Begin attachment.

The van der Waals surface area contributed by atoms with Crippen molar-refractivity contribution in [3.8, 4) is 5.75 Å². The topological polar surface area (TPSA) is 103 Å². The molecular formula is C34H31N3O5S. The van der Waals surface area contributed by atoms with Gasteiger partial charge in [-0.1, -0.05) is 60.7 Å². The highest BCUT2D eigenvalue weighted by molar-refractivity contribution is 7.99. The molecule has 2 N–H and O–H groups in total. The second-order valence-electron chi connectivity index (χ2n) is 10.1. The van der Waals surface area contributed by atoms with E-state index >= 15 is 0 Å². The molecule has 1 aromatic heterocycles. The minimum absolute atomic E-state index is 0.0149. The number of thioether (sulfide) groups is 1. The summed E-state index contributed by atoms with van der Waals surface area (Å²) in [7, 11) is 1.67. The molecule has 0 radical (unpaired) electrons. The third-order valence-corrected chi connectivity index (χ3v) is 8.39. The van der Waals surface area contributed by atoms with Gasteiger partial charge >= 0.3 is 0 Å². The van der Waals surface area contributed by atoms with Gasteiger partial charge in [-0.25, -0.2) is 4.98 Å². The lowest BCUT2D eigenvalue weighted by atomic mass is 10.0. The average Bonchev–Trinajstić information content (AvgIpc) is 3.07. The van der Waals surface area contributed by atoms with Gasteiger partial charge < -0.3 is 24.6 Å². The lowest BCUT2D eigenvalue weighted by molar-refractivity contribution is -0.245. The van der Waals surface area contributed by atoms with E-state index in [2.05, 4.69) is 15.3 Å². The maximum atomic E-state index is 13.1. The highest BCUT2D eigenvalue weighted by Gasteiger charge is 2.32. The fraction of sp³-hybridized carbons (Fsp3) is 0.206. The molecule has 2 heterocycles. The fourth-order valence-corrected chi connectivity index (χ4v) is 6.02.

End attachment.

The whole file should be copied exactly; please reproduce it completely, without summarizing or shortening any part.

The van der Waals surface area contributed by atoms with Crippen molar-refractivity contribution in [3.8, 4) is 5.75 Å². The topological polar surface area (TPSA) is 103 Å². The molecular formula is C34H31N3O5S. The van der Waals surface area contributed by atoms with Gasteiger partial charge in [-0.1, -0.05) is 60.7 Å². The highest BCUT2D eigenvalue weighted by molar-refractivity contribution is 7.99. The molecule has 2 N–H and O–H groups in total. The second-order valence-electron chi connectivity index (χ2n) is 10.1. The van der Waals surface area contributed by atoms with E-state index >= 15 is 0 Å². The molecule has 1 aromatic heterocycles. The minimum absolute atomic E-state index is 0.0149. The number of thioether (sulfide) groups is 1. The summed E-state index contributed by atoms with van der Waals surface area (Å²) in [7, 11) is 1.67. The molecule has 0 radical (unpaired) electrons. The third-order valence-corrected chi connectivity index (χ3v) is 8.39. The van der Waals surface area contributed by atoms with Gasteiger partial charge >= 0.3 is 0 Å². The van der Waals surface area contributed by atoms with Gasteiger partial charge in [-0.25, -0.2) is 4.98 Å². The lowest BCUT2D eigenvalue weighted by atomic mass is 10.0. The average Bonchev–Trinajstić information content (AvgIpc) is 3.07. The van der Waals surface area contributed by atoms with Gasteiger partial charge < -0.3 is 24.6 Å². The lowest BCUT2D eigenvalue weighted by molar-refractivity contribution is -0.245. The van der Waals surface area contributed by atoms with E-state index in [2.05, 4.69) is 15.3 Å². The maximum atomic E-state index is 13.1. The highest BCUT2D eigenvalue weighted by Gasteiger charge is 2.32. The fraction of sp³-hybridized carbons (Fsp3) is 0.206. The molecule has 2 heterocycles. The fourth-order valence-corrected chi connectivity index (χ4v) is 6.02.